Clinical Orthopaedics and Related Research: June 2017 - Volume 475 - Issue 6 - p 1618–1626 doi: 10.1007/s11999-017-5230-z Clinical Research

Increased Risk of Revision, Reoperation, and Implant Constraint in TKA After Multiligament Knee Surgery

Pancio, Steven, I., MD1; Sousa, Paul, L., MD1; Krych, Aaron, J., MD1; Abdel, Matthew, P., MD1; Levy, Bruce, A., MD1; Dahm, Diane, L., MD1; Stuart, Michael, J., MD1,a

Background The risk of major complications and revision arthroplasty after TKA in patients who previously underwent multiligament knee surgery have been poorly characterized.


Questions/purposes Is multiligament knee surgery before TKA associated with (1) worse implant survival, (2) increased use of TKA design constraint, (3) a greater risk for major complications, and (4) poorer scores for pain and function compared with similar patients receiving TKA for primary osteoarthritis?


Methods Fifty-nine TKAs were performed at our institution between 1985 and 2014 in 59 patients (36 men, 23 women; mean age, 53 years) with a history of previous multiligament knee surgery (≥ two ligaments). Of those, we had followup for 39 (66%), 18 (31%), and six (10%) patients at 5, 10, and 15 years, respectively; mean followup was 5.4 years (range, 1-25 years). A two-to-one matched control group consisting of patients undergoing primary TKA for the diagnosis of osteoarthritis was selected for comparison. Patients were matched based on gender, age at primary TKA (within 5 years), and date of the TKA (within 5 years). Medical records were reviewed for survivorship, TKA design, complications (reoperation, revision, infection, manipulation under anesthesia, and periprosthetic joint infection), TKA design, and clinical outcomes (Knee Society Scores [KSS], Knee Society Function Score [KSS-F]).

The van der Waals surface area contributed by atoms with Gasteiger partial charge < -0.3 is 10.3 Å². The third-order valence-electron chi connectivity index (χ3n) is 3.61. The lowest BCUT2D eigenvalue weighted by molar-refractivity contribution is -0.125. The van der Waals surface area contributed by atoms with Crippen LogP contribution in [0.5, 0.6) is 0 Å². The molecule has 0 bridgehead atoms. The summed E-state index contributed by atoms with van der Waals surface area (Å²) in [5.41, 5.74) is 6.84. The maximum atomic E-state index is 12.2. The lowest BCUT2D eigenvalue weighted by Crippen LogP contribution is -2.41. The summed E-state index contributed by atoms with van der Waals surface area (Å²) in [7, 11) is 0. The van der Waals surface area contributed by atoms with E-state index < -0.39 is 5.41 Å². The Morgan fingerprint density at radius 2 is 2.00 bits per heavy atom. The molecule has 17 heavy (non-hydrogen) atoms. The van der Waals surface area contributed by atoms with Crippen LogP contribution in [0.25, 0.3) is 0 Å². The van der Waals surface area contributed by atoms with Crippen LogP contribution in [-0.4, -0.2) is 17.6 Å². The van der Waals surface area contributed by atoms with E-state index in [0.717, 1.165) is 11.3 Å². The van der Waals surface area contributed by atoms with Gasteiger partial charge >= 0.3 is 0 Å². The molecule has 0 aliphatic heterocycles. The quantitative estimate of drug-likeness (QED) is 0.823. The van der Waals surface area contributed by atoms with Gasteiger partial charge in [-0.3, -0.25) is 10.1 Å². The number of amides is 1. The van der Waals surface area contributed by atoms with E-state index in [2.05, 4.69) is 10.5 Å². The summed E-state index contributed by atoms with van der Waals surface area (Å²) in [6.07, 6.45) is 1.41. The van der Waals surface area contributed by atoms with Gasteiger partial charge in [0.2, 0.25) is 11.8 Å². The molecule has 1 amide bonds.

Results The overall 15-year revision-free survival in patients with prior multiligament knee surgery was decreased in comparison to the matched controls (42% [95% CI, 16%-73%] vs 94% [95% CI, 81%-99%]; p < 0.001). Varus-valgus constraint implant design was used for more patients in the multiligament cohort at index TKA than in the matched control group (9/59 [15%] vs 0/110 [0%], respectively; odds ratio [OR], 45; 95% CI, 3-781; p = 0.009). Patients with a history of multiligament knee surgery also were at increased risk of reoperation for any cause (14/59 [24%] vs 7/118 [6%]; OR, 5; 95% CI, 2-14; p = 0.001). With the numbers available, there was no difference in the frequency of manipulation under anesthesia after TKA (10% [6/59] versus 3% [4/118]; p = 0.08) A higher proportion of patients in the multiligament cohort had infections develop compared with the matched controls (4/59 [7%] vs 1/118 [< 1%)], respectively; p = 0.04). There was no difference in the KSS improvement after TKA between the multiligament group and the control group (34 ± 18 vs 28 ± 15; p = 0.088). The final KSS and KSS-F scores likewise showed no difference between those groups (88 ± 13 vs 85 ± 10; p = 0.232) (85 ± 17 vs 84 ± 14; p = 0.75).


Conclusions A history of multiligament surgery is associated with lower long-term survivorship, higher use of constrained TKA designs, and higher risk of major complications, including reoperation and infection. Further research is necessary to determine if a particular multiligamentous surgical technique can prevent posttraumatic arthritis and TKA complications.


Level of Evidence Level III, therapeutic study.

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